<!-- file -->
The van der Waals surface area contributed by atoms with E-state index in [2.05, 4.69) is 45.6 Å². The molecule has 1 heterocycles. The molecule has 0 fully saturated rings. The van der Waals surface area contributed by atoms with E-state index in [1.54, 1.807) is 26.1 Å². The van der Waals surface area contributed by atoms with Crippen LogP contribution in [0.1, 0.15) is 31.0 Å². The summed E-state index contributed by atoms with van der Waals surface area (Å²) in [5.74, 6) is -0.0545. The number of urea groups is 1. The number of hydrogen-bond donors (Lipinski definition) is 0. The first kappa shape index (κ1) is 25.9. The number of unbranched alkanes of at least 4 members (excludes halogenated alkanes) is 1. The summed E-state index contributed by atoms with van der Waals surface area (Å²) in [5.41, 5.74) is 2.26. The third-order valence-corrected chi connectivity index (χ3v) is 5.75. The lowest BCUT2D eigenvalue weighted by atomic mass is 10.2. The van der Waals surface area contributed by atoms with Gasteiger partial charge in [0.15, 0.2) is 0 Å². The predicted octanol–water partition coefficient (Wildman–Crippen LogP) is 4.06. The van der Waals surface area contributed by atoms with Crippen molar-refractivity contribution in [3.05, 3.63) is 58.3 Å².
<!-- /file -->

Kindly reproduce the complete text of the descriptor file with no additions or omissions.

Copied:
The van der Waals surface area contributed by atoms with E-state index in [2.05, 4.69) is 45.6 Å². The molecule has 1 heterocycles. The molecule has 0 fully saturated rings. The van der Waals surface area contributed by atoms with E-state index in [1.54, 1.807) is 26.1 Å². The van der Waals surface area contributed by atoms with Crippen LogP contribution in [0.1, 0.15) is 31.0 Å². The summed E-state index contributed by atoms with van der Waals surface area (Å²) in [5.74, 6) is -0.0545. The number of urea groups is 1. The number of hydrogen-bond donors (Lipinski definition) is 0. The first kappa shape index (κ1) is 25.9. The number of unbranched alkanes of at least 4 members (excludes halogenated alkanes) is 1. The summed E-state index contributed by atoms with van der Waals surface area (Å²) in [5.41, 5.74) is 2.26. The third-order valence-corrected chi connectivity index (χ3v) is 5.75. The lowest BCUT2D eigenvalue weighted by atomic mass is 10.2. The van der Waals surface area contributed by atoms with Gasteiger partial charge in [0.15, 0.2) is 0 Å². The predicted octanol–water partition coefficient (Wildman–Crippen LogP) is 4.06. The van der Waals surface area contributed by atoms with Crippen molar-refractivity contribution in [3.05, 3.63) is 58.3 Å².